Information and UpdatesFor information and updates about COVID-19 impact, response and recovery at Colorado State University, visit covid.colostate.edu.
People with COVID-19 have had a wide range of symptoms reported – ranging from mild symptoms to severe illness. Symptoms may appear 2-14 days after exposure to the virus. People with these symptoms may have COVID-19:
- Shortness of breath or difficulty breathing
- Muscle pain
- Sore throat
- New loss of taste or smell
This list is not all possible symptoms. Other less common symptoms have been reported, including gastrointestinal symptoms like nausea, vomiting or diarrhea.
Anyone can have mild to severe symptoms. Older adults and people who have severe underlying medical conditions like heart or lung disease or diabetes seem to be at higher risk for developing more serious complications from COVID-19 illness.
Widespread testing for current COVID-19 infection is available in Larimer County. Many local healthcare providers, including CSU Health Network, can order tests for their patients.
- CSU students who are experiencing symptoms of COVID-19 can call CSU Health Network at 970-491-7121 to make an appointment with a medical provider. We will conduct a phone screening to determine if an in-person or tele-health appointment is most appropriate for you.
- You must call ahead to make an appointment; we cannot accommodate walk-ins at this time.
- Limited COVID-19 testing is available at CSU Health Network for students who are ill and have obtained a testing order from their Health Network provider.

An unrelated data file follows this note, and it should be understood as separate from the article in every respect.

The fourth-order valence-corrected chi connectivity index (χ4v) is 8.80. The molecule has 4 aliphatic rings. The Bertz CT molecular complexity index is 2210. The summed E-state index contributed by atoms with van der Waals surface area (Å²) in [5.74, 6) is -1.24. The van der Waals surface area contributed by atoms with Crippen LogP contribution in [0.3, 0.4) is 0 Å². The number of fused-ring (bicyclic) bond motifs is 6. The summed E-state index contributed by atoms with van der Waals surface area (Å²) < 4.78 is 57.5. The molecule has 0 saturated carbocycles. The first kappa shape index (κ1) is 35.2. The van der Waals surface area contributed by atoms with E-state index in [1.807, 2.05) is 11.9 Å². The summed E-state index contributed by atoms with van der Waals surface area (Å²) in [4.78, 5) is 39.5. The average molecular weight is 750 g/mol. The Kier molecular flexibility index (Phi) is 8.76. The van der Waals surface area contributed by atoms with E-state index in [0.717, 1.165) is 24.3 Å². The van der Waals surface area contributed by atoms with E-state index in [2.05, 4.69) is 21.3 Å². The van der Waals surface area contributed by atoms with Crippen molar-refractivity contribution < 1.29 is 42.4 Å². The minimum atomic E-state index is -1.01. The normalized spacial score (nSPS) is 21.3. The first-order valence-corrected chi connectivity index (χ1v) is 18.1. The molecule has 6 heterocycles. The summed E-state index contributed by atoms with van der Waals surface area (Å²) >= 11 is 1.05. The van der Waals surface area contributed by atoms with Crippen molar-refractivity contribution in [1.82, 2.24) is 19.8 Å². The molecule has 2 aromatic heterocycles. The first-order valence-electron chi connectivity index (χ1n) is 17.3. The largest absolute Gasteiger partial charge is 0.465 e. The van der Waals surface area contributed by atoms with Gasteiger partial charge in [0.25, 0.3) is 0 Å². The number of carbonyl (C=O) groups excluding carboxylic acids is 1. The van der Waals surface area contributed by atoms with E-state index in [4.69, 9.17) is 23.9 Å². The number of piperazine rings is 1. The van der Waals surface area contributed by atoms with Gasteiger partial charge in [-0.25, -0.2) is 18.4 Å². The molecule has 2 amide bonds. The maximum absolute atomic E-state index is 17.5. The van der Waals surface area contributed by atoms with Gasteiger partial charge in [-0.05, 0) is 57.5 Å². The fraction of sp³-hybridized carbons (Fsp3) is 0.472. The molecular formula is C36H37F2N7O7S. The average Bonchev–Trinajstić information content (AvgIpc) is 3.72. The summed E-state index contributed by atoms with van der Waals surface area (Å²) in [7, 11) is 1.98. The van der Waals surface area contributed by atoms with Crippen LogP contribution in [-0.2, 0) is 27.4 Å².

If you are an employee or community member, contact your local healthcare provider. Always call ahead before visiting your healthcare provider.
To learn more about the University testing strategy, including wastewater testing and mandated testing through CSU Public Health, visit the CSU COVID-19 Testing webpage or call CSU Public Health at 970-491-4600.
In addition, Larimer County has multiple testing sites available in the community. Learn more about Larimer County Public Health testing.
We are receiving requests from students for blood testing to see if they have antibodies against SARS-CoV-2, the virus that causes COVID-19. This is also called serological testing.
The CDC has provided new interim guidance on the use of SARS-CoV-2 antibody testing in the clinical setting. After reading these guidelines, if you have any questions about whether the testing is indicated for you, please call the CSU Health Network.
Please note, we do not know yet if having antibodies to the virus that causes COVID-19 can protect someone from getting infected again or, if they do, how long this protection might last. Regardless of results, you should still take measures to protect yourself and others